Over the past decade, cochlear implantation for adults with single-sided hearing loss has proven effective in helping to restore sound awareness and localization. Building on that success in the adult patient population, the Washington University department of otolaryngology at St. Louis Children’s Hospital began offering cochlear implants for infants, children and adolescents with unilateral severe to profound sensorineural hearing loss.
“Hearing from both ears allows the brain to compare the information it is receiving and determine from where a sound is emanating. Those with unilateral hearing loss are unable to localize sound because the brain has insufficient data,” says Washington University otolaryngologist Craig Buchman, MD. “With only one functioning ear, they need to visually search for the sound source and then connect what they are seeing with what they are hearing to localize a source. Once these children reach school age, research suggests that by the fourth or fifth grade they begin to fall behind their peers.”
Difficulties listening when there is a lot of background noise or when in groups also can cause children to withdraw and become hesitant about contributing to class discussions or social conversations.
Before considering a cochlear implant
Since a cochlear implant involves surgery, a first step for pediatric patients with unilateral hearing loss is determining whether other, noninvasive types of hearing devices may help. A traditional hearing aid sometimes provides patients enough access to sound that they achieve binaural hearing.
“In cases where hearing loss is so significant that a hearing aid simply creates distortion, we have two other options. One is a Contralateral Routing of Signal (CROS) system, through which a microphone placed by the poorer ear wirelessly routes a sound signal to a speaker worn in the hearing ear,” explains Bernadette Rakszawski, AuD, CCC-A, pediatric cochlear implant audiologist. “A second option is a bone conduction hearing system that also positions a microphone at the poorly hearing ear but uses the vibration of sound through the skull bones to activate the hearing ear. The benefit of these devices is that a patient at least has access to sound presented to his or her poorer hearing ear; however, that still doesn’t help localize to where the sound is coming or hear clearly in background noise.”
In the classroom, children can benefit from teachers using an FM/DM system, which requires instructors to wear a microphone that sends the sound of their voice directly to students’ hearing devices.
“Our goal is to fully explore patients’ possible success with other, less invasive options before beginning an evaluation to determine whether a cochlear implant may improve their hearing abilities,” says Dr. Rakszawski.
Evaluating patients for implantation
When these devices prove ineffective, evaluation for a cochlear implant is possible for pediatric patients with a hearing nerve. A full battery of testing is designed to evaluate speech and language skills, vocabulary and articulation. Questionnaires help patients and their families determine how hearing loss has affected them and the deficits they are experiencing. As importantly, counseling emphasizes that having a cochlear implant involves work.
“We work to make sure everyone involved understands that the external speech processor needs to be worn all waking hours, and that daily listening practice at home is necessary in order to gain the benefits we are working toward,” says Andrea Gregg, MS, CCC-SLP, pediatric speech language pathologist. “They need to be willing to work through a hierarchy of skills with me, which includes listening exercises designed to help them learn to discriminate syllables and words containing various vowel and consonant groupings, and eventually recognize open-set sentences. The better patients are able to recognize speech through the cochlear implant alone, the more it will assist them in difficult listening environments such as noisy classrooms or restaurants.”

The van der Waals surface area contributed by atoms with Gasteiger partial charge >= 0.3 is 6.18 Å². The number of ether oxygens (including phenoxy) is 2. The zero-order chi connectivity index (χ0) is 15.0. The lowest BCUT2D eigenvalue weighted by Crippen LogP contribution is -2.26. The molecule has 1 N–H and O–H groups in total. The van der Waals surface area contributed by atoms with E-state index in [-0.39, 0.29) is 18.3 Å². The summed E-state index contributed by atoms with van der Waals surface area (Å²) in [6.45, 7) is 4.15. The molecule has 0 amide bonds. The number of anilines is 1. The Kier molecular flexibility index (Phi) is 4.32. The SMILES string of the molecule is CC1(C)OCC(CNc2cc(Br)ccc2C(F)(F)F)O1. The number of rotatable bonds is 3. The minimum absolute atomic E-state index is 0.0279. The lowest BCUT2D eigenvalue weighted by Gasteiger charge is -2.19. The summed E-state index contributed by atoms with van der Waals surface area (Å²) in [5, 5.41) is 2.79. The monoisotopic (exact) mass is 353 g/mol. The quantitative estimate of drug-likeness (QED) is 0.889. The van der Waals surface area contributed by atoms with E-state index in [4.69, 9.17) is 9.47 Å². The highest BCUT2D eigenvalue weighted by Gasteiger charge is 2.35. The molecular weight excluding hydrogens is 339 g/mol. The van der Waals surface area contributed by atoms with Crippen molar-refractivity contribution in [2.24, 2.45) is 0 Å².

Patients and their families also learn about the mapping process that helps to maximize the cochlear implant’s effectiveness.
“Mapping is a process of adjusting the electrical stimulation provided to the electrode array, which is implanted in a patient’s cochlea. This helps us determine the levels at which patients can hear soft sounds through the cochlear implant and ensure they are comfortable with a range of soft to loud sounds,” says Dr. Rakszawski, who performs the mapping. “We make sure patients and their families understand that initially mapping is needed frequently, likely every week, and then every three months, six months and eventually at least annually throughout their life.”
The evaluation process also helps parents decide at what point their child should have surgery. “Infants born with single-sided deafness should be scheduled for surgery within their first three years because the brain is able to adapt more quickly,” says Dr. Buchman. “Older children often take longer to adjust to a cochlear implant, but it is a matter of more months, not years.”
Since cochlear implant usage for single-sided deafness in pediatric patients is relatively new, those receiving implants are offered the opportunity to participate in a Washington University Institutional Review Board-approved research component. The goal is to compare patients’ hearing histories, determine which patients benefited from a cochlear implant or another type of device, and in so doing streamline the decision-making process.
For additional information regarding cochlear implants for pediatric patients with single-sided deafness, call Children's Direct at 800.678.HELP (4357).